javascript barcode scanner The Start and End of a Transaction in Software

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The Start and End of a Transaction
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A session begins a transaction the moment it issues any DML The transaction continues through any number of further DML commands until the session issues either a COMMIT or a ROLLBACK statement Only committed changes will be made permanent and become visible to other sessions It is impossible to nest transactions The SQL standard does not allow a user to start one transaction and then start another before terminating the first This can be done with PL/SQL (Oracle s proprietary thirdgeneration language), but not with industry-standard SQL The explicit transaction control statements are COMMIT, ROLLBACK, and SAVEPOINT There are also circumstances other than a user-issued COMMIT or ROLLBACK that will implicitly terminate a transaction: Issuing a DDL or DCL statement Exiting from the user tool (SQL*Plus or SQL Developer or anything else) If the client session dies If the system crashes If a user issues a DDL (CREATE, ALTER, or DROP) or DCL (GRANT or REVOKE) command, the transaction in progress (if any) will be committed: it will be made permanent and become visible to all other users This is because the DDL and DCL commands are themselves transactions As it is not possible to nest transactions in SQL, if the user already has a transaction running, the statements the user has run will be committed along with the statements that make up the DDL or DCL command If you start a transaction by issuing a DML command and then exit from the tool you are using without explicitly issuing either a COMMIT or a ROLLBACK, the transaction will terminate but whether it terminates with a COMMIT or a ROLLBACK is entirely dependent on how the tool is written Many tools will have different
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8: DML and Concurrency
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behavior, depending on how the tool is exited (For instance, in the Microsoft Windows environment, it is common to be able to terminate a program either by selecting the File | Exit options from a menu on the top left of the window, or by clicking an X in the top-right corner The programmers who wrote the tool may well have coded different logic into these functions) In either case, it will be a controlled exit, so the programmers should issue either a COMMIT or a ROLLBACK, but the choice is up to them If a client s session fails for some reason, the database will always roll back the transaction Such failure could be for a number of reasons: the user process can die or be killed at the operating system level, the network connection to the database server may go down, or the machine where the client tool is running can crash In any of these cases, there is no orderly issue of a COMMIT or ROLLBACK statement, and it is up to the database to detect what has happened The behavior is that the session is killed, and an active transaction is rolled back The behavior is the same if the failure is on the server side If the database server crashes for any reason, when it next starts up all transactions from any sessions that were in progress will be rolled back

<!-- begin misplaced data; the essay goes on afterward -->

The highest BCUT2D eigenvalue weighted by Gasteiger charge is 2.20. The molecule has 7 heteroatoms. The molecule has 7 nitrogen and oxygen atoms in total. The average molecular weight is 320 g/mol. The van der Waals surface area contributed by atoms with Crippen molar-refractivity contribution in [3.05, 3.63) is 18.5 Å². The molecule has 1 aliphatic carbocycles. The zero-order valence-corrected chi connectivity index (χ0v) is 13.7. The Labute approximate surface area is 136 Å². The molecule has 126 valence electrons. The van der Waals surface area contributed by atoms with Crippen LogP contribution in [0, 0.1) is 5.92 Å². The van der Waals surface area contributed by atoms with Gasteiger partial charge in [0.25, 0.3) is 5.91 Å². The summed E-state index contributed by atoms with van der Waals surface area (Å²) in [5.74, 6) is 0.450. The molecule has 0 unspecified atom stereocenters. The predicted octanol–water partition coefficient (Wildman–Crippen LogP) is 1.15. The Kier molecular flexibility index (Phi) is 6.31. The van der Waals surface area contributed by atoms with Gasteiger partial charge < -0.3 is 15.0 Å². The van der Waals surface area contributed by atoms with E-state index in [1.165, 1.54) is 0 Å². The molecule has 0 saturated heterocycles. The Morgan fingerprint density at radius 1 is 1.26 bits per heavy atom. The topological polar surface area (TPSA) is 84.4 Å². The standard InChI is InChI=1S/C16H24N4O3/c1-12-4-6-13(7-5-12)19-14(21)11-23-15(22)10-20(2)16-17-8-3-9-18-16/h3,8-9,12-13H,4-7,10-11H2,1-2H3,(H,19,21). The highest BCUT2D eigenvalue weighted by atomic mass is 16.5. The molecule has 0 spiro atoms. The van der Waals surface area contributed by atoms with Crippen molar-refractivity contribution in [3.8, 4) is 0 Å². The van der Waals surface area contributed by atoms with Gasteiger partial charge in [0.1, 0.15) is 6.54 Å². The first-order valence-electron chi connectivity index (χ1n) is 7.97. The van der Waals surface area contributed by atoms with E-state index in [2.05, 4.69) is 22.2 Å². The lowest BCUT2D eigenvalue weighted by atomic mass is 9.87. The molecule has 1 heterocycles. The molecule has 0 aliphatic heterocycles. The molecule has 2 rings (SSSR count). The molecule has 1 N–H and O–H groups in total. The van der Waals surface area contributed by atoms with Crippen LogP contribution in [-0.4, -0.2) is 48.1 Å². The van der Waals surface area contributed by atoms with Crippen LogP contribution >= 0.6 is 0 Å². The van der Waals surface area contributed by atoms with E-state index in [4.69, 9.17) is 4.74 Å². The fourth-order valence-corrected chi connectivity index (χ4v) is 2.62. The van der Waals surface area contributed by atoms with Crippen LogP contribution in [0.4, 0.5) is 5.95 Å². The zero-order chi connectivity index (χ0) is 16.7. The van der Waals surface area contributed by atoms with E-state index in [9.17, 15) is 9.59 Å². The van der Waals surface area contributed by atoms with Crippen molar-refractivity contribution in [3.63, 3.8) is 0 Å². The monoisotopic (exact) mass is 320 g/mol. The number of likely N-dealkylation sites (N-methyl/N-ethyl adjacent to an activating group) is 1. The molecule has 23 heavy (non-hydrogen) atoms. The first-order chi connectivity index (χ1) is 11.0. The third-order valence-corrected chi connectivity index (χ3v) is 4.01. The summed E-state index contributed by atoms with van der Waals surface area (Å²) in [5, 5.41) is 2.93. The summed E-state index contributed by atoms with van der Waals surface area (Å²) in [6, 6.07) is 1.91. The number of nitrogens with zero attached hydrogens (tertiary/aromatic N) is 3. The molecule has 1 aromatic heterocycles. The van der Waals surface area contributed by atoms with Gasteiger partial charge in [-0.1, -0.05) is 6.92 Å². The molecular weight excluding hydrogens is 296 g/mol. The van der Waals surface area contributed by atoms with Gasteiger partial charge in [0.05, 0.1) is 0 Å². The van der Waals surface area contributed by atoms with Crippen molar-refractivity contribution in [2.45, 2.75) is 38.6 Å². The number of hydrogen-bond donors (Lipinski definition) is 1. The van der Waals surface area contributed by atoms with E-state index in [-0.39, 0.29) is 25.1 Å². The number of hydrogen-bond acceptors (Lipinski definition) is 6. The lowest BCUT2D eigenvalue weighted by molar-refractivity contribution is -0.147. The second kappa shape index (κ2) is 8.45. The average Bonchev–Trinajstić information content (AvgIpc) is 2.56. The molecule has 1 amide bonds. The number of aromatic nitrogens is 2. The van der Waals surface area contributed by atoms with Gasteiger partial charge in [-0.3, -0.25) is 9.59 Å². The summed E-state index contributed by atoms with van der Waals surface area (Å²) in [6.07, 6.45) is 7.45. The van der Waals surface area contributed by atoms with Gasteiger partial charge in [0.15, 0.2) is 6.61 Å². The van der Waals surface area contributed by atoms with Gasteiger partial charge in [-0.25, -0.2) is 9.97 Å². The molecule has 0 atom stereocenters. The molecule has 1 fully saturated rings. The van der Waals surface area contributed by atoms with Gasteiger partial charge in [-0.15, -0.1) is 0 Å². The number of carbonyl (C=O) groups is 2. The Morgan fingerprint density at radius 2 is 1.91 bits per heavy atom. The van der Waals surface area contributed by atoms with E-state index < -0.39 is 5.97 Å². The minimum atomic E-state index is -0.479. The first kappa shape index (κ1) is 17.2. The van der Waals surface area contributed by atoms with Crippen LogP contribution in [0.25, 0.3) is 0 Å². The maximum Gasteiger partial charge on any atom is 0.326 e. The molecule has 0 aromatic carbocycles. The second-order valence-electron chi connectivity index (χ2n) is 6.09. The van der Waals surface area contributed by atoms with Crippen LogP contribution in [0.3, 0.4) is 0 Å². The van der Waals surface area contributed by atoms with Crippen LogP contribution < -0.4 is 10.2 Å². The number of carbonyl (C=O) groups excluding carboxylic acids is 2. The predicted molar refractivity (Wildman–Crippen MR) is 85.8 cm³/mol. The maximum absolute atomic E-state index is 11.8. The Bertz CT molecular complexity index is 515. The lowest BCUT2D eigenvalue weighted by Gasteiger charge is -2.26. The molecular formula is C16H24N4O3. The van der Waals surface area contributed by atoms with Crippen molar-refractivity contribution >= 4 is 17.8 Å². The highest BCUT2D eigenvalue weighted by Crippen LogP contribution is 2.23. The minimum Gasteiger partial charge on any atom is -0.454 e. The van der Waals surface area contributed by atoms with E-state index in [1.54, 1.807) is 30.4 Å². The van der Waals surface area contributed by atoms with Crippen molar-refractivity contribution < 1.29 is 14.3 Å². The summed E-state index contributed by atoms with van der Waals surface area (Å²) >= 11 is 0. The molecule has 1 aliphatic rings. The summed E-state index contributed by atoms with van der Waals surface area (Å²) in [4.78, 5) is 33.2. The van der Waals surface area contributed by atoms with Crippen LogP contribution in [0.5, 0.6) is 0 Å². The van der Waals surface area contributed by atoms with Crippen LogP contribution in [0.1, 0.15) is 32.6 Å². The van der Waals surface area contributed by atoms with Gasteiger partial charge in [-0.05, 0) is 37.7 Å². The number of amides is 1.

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PART II
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Transaction Control: COMMIT, ROLLBACK, SAVEPOINT, SELECT FOR UPDATE
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Oracle s implementation of the relational database paradigm begins a transaction implicitly with the first DML statement The transaction continues until a COMMIT or ROLLBACK statement The SAVEPOINT command is not part of the SQL standard and is really just an easy way for programmers to back out some statements, in reverse order It need not be considered separately, as it does not terminate a transaction
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COMMIT
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Commit processing is where many people (and even some experienced DBAs) show an incomplete, or indeed completely inaccurate, understanding of the Oracle architecture When you say COMMIT, all that happens physically is that LGWR flushes the log buffer to disk DBWn does absolutely nothing This is one of the most important performance features of the Oracle database EXAM TIP What does DBWn do when you issue a COMMIT command Answer: absolutely nothing To make a transaction durable, all that is necessary is that the changes that make up the transaction are on disk: there is no need whatsoever for the actual table data to be on disk, in the datafiles If the changes are on disk, in the form of multiplexed redo log files, then in the event of damage to the database the transaction can be reinstantiated by restoring the datafiles from a backup taken before the damage occurred and applying the changes from the logs This process is covered in detail in later chapters for now, just hang on to the fact that a COMMIT involves nothing more than flushing the log buffer to disk, and flagging the transaction as complete This is why a transaction involving millions of updates in thousands of files over many minutes or hours can
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